An employee survey isn’t just a series of checkboxes or meaningless questions. It’s an important undertaking that requires a solid plan of action. Through our 12 years of experience, we’ve perfected a 7-step survey process that will ensure your project runs smoothly and produces results that you can use to improve your organization.
1. Preparing for action: Before you begin the survey, you must plan out every aspect of the project.
• Goals – what do you want to get out of the survey? Does it fit into your long-term plans?
• Roles – who will be involved, at what stage, and what will be expected of them?
• Timing – when is the best time to launch the survey to ensure a full commitment from all levels of the organization?
• Resources – do you have the necessary people, power and other resources to see the survey project through to completion, and beyond?
2. Designing your survey: Once you know what you’re trying to achieve, you’re ready to start designing your survey.
• Validity & Reliability – have the survey questions been tested for validity and reliability?
• Customization – do you need to customize the questions or wording?
• Length – what is the optimal number of questions to ask?
• Languages – will the survey be offered in other languages?
3. Spreading the word: A communication plan ensures that employees are aware of and feel comfortable with the survey, its goals, timelines, key messages, and commitment to following through on results.
• Promotion – how will you promote the survey? Considerations could include posters, FAQ documents, executive memos, newsletters, town hall and staff meetings, PowerPoint presentations, and email reminders.
4. Launching your survey: You’re now ready to launch your survey.
• Survey Access – how will employees access the survey? Online through a unique link, on paper, by phone or using a kiosk?
• Survey Period – how long will the survey be open for participation?
• Ongoing Promotion – How will you keep the survey top of mind to raise response rates? Launch meetings, email countdowns, internal contests, incentives, manager promotion or a designated survey time can all help raise participation.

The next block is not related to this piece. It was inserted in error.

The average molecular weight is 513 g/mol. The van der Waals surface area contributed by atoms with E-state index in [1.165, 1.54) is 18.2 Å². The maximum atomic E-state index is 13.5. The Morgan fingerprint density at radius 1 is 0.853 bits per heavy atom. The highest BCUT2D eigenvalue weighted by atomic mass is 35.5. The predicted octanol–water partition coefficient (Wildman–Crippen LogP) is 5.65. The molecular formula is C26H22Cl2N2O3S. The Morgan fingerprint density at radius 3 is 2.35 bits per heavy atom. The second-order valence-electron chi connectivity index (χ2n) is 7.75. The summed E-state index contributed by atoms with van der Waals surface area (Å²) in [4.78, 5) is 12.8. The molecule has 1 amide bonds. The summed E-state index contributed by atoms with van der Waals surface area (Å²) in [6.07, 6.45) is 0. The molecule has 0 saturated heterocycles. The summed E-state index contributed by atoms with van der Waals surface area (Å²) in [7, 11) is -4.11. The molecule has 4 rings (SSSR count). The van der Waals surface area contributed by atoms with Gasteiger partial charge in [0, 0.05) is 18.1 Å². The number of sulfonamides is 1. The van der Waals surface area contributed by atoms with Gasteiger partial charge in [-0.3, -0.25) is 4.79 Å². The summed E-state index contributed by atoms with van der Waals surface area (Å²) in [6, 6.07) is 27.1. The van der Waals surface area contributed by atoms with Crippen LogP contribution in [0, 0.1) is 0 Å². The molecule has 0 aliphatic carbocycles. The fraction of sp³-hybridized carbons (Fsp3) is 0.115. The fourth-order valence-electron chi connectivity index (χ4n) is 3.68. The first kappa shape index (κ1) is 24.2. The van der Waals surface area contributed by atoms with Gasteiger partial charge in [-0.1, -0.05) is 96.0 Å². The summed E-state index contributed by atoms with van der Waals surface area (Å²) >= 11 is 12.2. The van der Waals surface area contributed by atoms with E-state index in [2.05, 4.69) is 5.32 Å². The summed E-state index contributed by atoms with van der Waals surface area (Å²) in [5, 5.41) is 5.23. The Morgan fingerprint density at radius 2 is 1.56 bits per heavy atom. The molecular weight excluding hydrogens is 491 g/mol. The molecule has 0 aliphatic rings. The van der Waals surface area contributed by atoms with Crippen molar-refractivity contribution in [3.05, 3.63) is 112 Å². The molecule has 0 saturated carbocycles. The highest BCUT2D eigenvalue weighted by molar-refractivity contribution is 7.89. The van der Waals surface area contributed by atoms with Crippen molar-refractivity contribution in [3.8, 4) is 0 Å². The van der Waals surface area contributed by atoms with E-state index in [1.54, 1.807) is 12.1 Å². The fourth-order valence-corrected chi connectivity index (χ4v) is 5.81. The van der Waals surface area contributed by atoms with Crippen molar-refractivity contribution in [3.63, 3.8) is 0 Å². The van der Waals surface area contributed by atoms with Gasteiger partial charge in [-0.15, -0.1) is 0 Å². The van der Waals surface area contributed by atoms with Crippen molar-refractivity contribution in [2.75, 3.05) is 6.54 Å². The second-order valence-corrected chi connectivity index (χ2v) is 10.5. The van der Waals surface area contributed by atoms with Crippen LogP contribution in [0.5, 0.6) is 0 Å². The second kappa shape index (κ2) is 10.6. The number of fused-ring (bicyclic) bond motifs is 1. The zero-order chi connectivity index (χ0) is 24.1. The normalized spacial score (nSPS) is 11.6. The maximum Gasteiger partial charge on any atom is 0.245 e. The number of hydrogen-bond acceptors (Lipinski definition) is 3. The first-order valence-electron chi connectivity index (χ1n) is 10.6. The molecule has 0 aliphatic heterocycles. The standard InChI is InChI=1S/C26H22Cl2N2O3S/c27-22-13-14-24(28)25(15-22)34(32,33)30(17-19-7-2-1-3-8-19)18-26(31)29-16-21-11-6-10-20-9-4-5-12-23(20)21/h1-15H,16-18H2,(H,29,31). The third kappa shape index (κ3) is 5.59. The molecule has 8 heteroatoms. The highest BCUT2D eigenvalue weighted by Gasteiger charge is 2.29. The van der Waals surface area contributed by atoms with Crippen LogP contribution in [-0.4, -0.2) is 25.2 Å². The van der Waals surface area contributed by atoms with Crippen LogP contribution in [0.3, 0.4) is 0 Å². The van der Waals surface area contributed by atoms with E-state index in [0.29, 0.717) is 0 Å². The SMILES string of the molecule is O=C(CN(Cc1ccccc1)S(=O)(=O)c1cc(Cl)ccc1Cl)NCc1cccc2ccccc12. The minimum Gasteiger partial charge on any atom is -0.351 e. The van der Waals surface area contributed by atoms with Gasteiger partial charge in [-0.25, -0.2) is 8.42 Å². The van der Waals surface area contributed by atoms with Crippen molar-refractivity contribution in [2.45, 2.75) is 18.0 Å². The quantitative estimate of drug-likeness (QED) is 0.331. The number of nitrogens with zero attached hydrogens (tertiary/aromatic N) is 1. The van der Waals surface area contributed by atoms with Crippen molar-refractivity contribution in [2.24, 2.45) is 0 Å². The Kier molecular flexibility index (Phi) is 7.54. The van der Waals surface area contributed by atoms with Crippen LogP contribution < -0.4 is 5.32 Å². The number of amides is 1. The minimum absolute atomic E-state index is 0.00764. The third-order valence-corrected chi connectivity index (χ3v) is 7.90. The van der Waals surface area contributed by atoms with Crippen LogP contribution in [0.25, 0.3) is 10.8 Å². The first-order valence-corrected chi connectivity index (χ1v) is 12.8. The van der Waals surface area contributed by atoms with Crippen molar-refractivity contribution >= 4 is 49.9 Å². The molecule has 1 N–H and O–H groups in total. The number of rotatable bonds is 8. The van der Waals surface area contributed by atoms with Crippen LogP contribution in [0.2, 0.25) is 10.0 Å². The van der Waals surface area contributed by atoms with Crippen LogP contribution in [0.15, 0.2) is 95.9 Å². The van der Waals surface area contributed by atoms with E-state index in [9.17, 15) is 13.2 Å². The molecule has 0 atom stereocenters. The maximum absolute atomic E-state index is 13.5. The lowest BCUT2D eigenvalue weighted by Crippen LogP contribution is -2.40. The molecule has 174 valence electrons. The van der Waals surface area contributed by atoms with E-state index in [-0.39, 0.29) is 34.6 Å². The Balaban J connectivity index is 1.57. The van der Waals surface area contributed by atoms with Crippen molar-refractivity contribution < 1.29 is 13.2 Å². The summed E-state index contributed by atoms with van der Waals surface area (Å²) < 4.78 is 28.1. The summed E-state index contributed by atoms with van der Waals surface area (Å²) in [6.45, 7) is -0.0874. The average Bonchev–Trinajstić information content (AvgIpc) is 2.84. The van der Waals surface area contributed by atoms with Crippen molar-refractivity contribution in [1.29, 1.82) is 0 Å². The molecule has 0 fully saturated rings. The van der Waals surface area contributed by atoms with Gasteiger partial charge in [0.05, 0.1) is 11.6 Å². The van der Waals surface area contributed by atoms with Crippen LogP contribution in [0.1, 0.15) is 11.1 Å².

5. Analyzing your results: It’s time to crunch numbers and start making sense of all the valuable information you’ve collected.
• Presenting Data – how can you present the data to ensure clarity and that key results are highlighted?
• Comments – what insight can you glean from candid comments?
6. Reporting results: It`s important to communicate the results to the entire organization.
• Approach - how will you communicate, review and discuss the results at each level of the organization?
• Reports - what types of reports will be most useful to your organization?
• Timing – how and when will you communicate and discuss results?
7. Developing action plans: Implementing change is where a lot of organizations drop the ball. The key to success is deciding, up front, how the organization will incorporate the results into its operational decision making.
• Focus Groups – use focus groups to uncover the root causes or get more detail on identified issues.
• Prioritize – use executive planning sessions to categorize and prioritize improvements.
• Implementation – develop concrete action plans that outline the changes you are going to make, the timelines, who will be responsible and the resources required.
To help get your questions answered and learn more about how to conduct a successful survey, get your FREE copy of the go-to resource on the topic, “Employee Engagement for Dummies”, or contact Sean Fitzpatrick at email@example.com or 613-248-3417, ext. 501.
About the Author:
As President and founder of TalentMap, Sean Fitzpatrick has helped many leading public and private sector organizations maximize engagement and boost productivity through TalentMap’s integrated employee feedback system.
TalentMap offers ‘off the shelf’ and ‘custom-designed’ employee engagement solutions that foster continual improvement within your organization.